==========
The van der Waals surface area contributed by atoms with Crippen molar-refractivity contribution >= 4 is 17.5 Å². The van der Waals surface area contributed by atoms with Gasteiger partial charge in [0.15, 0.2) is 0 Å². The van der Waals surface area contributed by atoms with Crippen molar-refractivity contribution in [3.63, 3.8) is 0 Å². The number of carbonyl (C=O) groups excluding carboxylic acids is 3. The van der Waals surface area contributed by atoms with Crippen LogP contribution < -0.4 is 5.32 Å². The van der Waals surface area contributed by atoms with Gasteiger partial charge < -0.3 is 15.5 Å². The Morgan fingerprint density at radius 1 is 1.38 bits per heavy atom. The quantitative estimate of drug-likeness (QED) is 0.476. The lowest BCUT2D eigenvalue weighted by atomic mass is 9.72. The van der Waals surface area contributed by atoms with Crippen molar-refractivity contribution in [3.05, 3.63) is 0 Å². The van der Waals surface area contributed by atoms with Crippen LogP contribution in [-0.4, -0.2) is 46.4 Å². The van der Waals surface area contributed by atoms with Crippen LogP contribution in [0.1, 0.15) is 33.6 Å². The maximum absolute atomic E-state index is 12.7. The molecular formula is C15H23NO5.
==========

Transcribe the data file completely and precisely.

The van der Waals surface area contributed by atoms with Crippen molar-refractivity contribution >= 4 is 17.5 Å². The van der Waals surface area contributed by atoms with Gasteiger partial charge in [0.15, 0.2) is 0 Å². The van der Waals surface area contributed by atoms with Crippen molar-refractivity contribution in [3.63, 3.8) is 0 Å². The number of carbonyl (C=O) groups excluding carboxylic acids is 3. The van der Waals surface area contributed by atoms with Crippen LogP contribution < -0.4 is 5.32 Å². The van der Waals surface area contributed by atoms with Gasteiger partial charge < -0.3 is 15.5 Å². The Morgan fingerprint density at radius 1 is 1.38 bits per heavy atom. The quantitative estimate of drug-likeness (QED) is 0.476. The lowest BCUT2D eigenvalue weighted by atomic mass is 9.72. The van der Waals surface area contributed by atoms with Crippen molar-refractivity contribution in [3.05, 3.63) is 0 Å². The van der Waals surface area contributed by atoms with Crippen LogP contribution in [-0.4, -0.2) is 46.4 Å². The van der Waals surface area contributed by atoms with Crippen LogP contribution in [0.1, 0.15) is 33.6 Å². The maximum absolute atomic E-state index is 12.7. The molecular formula is C15H23NO5.